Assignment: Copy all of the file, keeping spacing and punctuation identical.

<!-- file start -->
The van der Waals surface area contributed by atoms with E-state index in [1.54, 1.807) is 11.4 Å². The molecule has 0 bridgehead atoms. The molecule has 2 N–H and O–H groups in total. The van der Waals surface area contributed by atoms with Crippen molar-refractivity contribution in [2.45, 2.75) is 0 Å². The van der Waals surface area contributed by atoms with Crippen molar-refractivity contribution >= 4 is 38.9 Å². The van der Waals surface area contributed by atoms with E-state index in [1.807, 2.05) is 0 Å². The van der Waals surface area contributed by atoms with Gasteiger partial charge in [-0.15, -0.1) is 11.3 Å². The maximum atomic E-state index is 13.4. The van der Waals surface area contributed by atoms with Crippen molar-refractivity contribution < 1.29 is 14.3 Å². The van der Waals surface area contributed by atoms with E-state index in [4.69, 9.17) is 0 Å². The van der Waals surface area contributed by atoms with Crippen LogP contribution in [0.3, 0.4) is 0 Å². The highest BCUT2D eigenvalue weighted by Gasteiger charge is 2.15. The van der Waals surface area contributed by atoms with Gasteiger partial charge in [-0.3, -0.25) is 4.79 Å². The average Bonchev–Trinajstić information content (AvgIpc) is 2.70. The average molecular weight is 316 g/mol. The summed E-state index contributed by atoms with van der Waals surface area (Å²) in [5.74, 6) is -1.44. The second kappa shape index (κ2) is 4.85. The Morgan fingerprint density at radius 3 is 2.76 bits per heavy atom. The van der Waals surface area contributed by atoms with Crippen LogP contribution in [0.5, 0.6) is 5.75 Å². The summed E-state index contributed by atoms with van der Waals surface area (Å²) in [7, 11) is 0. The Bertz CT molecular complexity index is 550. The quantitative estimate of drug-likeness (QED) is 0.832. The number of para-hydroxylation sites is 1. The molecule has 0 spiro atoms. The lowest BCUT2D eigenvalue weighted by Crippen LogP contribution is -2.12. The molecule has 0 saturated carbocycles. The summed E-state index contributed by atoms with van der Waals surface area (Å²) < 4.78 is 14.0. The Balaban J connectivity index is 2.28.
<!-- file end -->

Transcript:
The van der Waals surface area contributed by atoms with E-state index in [1.54, 1.807) is 11.4 Å². The molecule has 0 bridgehead atoms. The molecule has 2 N–H and O–H groups in total. The van der Waals surface area contributed by atoms with Crippen molar-refractivity contribution in [2.45, 2.75) is 0 Å². The van der Waals surface area contributed by atoms with Crippen molar-refractivity contribution >= 4 is 38.9 Å². The van der Waals surface area contributed by atoms with E-state index in [1.807, 2.05) is 0 Å². The van der Waals surface area contributed by atoms with Gasteiger partial charge in [-0.15, -0.1) is 11.3 Å². The maximum atomic E-state index is 13.4. The van der Waals surface area contributed by atoms with Crippen molar-refractivity contribution < 1.29 is 14.3 Å². The van der Waals surface area contributed by atoms with E-state index in [4.69, 9.17) is 0 Å². The van der Waals surface area contributed by atoms with Crippen LogP contribution in [0.3, 0.4) is 0 Å². The highest BCUT2D eigenvalue weighted by Gasteiger charge is 2.15. The van der Waals surface area contributed by atoms with Gasteiger partial charge in [-0.3, -0.25) is 4.79 Å². The average Bonchev–Trinajstić information content (AvgIpc) is 2.70. The average molecular weight is 316 g/mol. The summed E-state index contributed by atoms with van der Waals surface area (Å²) in [5.74, 6) is -1.44. The second kappa shape index (κ2) is 4.85. The Morgan fingerprint density at radius 3 is 2.76 bits per heavy atom. The van der Waals surface area contributed by atoms with Crippen LogP contribution in [0.5, 0.6) is 5.75 Å². The summed E-state index contributed by atoms with van der Waals surface area (Å²) in [7, 11) is 0. The Bertz CT molecular complexity index is 550. The quantitative estimate of drug-likeness (QED) is 0.832. The number of para-hydroxylation sites is 1. The molecule has 0 spiro atoms. The lowest BCUT2D eigenvalue weighted by Crippen LogP contribution is -2.12. The molecule has 0 saturated carbocycles. The summed E-state index contributed by atoms with van der Waals surface area (Å²) < 4.78 is 14.0. The Balaban J connectivity index is 2.28.